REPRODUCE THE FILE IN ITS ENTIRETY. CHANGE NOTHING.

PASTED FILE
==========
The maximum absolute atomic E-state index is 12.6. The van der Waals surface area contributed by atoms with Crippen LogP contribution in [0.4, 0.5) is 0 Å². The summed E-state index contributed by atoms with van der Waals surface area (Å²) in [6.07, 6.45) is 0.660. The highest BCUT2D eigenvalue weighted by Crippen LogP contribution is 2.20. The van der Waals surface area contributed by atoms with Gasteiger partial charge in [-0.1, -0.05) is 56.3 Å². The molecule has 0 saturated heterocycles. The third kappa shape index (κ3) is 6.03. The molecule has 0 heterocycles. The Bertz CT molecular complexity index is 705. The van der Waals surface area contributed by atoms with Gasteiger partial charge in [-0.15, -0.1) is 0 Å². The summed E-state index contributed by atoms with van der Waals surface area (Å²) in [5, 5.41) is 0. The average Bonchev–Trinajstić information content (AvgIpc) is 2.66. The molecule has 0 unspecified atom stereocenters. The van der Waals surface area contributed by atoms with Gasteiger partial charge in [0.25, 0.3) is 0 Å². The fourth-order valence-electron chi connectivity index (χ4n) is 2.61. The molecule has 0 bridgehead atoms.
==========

The maximum absolute atomic E-state index is 12.6. The van der Waals surface area contributed by atoms with Crippen LogP contribution in [0.4, 0.5) is 0 Å². The summed E-state index contributed by atoms with van der Waals surface area (Å²) in [6.07, 6.45) is 0.660. The highest BCUT2D eigenvalue weighted by Crippen LogP contribution is 2.20. The van der Waals surface area contributed by atoms with Gasteiger partial charge in [-0.1, -0.05) is 56.3 Å². The molecule has 0 saturated heterocycles. The third kappa shape index (κ3) is 6.03. The molecule has 0 heterocycles. The Bertz CT molecular complexity index is 705. The van der Waals surface area contributed by atoms with Gasteiger partial charge in [-0.15, -0.1) is 0 Å². The summed E-state index contributed by atoms with van der Waals surface area (Å²) in [5, 5.41) is 0. The average Bonchev–Trinajstić information content (AvgIpc) is 2.66. The molecule has 0 unspecified atom stereocenters. The van der Waals surface area contributed by atoms with Gasteiger partial charge in [0.25, 0.3) is 0 Å². The fourth-order valence-electron chi connectivity index (χ4n) is 2.61. The molecule has 0 bridgehead atoms.